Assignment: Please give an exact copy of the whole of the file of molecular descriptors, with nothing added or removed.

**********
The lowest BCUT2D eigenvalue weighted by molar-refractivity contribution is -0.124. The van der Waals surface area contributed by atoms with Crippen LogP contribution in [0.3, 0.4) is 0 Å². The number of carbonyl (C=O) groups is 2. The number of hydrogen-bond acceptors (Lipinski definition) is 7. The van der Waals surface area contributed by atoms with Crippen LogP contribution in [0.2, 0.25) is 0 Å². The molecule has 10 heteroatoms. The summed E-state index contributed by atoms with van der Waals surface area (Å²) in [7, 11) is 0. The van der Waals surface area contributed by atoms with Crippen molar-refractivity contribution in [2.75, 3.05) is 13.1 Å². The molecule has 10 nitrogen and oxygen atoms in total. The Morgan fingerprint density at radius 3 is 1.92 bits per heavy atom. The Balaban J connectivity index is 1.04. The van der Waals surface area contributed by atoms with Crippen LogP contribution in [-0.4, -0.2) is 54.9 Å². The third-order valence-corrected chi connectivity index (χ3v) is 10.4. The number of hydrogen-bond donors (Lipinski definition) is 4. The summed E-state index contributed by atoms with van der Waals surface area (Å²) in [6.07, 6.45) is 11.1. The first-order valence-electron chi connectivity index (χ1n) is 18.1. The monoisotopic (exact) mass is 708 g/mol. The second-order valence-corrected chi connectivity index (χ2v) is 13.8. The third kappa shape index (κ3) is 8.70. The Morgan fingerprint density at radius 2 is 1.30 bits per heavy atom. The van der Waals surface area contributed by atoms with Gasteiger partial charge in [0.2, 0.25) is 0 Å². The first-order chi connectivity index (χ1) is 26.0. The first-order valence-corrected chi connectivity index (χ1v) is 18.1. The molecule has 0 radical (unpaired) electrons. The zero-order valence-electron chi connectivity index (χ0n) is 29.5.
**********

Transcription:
The lowest BCUT2D eigenvalue weighted by molar-refractivity contribution is -0.124. The van der Waals surface area contributed by atoms with Crippen LogP contribution in [0.3, 0.4) is 0 Å². The number of carbonyl (C=O) groups is 2. The number of hydrogen-bond acceptors (Lipinski definition) is 7. The van der Waals surface area contributed by atoms with Crippen LogP contribution in [0.2, 0.25) is 0 Å². The molecule has 10 heteroatoms. The summed E-state index contributed by atoms with van der Waals surface area (Å²) in [7, 11) is 0. The van der Waals surface area contributed by atoms with Crippen molar-refractivity contribution in [2.75, 3.05) is 13.1 Å². The molecule has 10 nitrogen and oxygen atoms in total. The Morgan fingerprint density at radius 3 is 1.92 bits per heavy atom. The Balaban J connectivity index is 1.04. The van der Waals surface area contributed by atoms with Crippen LogP contribution in [-0.4, -0.2) is 54.9 Å². The third-order valence-corrected chi connectivity index (χ3v) is 10.4. The number of hydrogen-bond donors (Lipinski definition) is 4. The summed E-state index contributed by atoms with van der Waals surface area (Å²) in [6.07, 6.45) is 11.1. The first-order valence-electron chi connectivity index (χ1n) is 18.1. The monoisotopic (exact) mass is 708 g/mol. The second-order valence-corrected chi connectivity index (χ2v) is 13.8. The third kappa shape index (κ3) is 8.70. The Morgan fingerprint density at radius 2 is 1.30 bits per heavy atom. The van der Waals surface area contributed by atoms with Gasteiger partial charge in [0.2, 0.25) is 0 Å². The first-order chi connectivity index (χ1) is 26.0. The first-order valence-corrected chi connectivity index (χ1v) is 18.1. The molecule has 0 radical (unpaired) electrons. The zero-order valence-electron chi connectivity index (χ0n) is 29.5.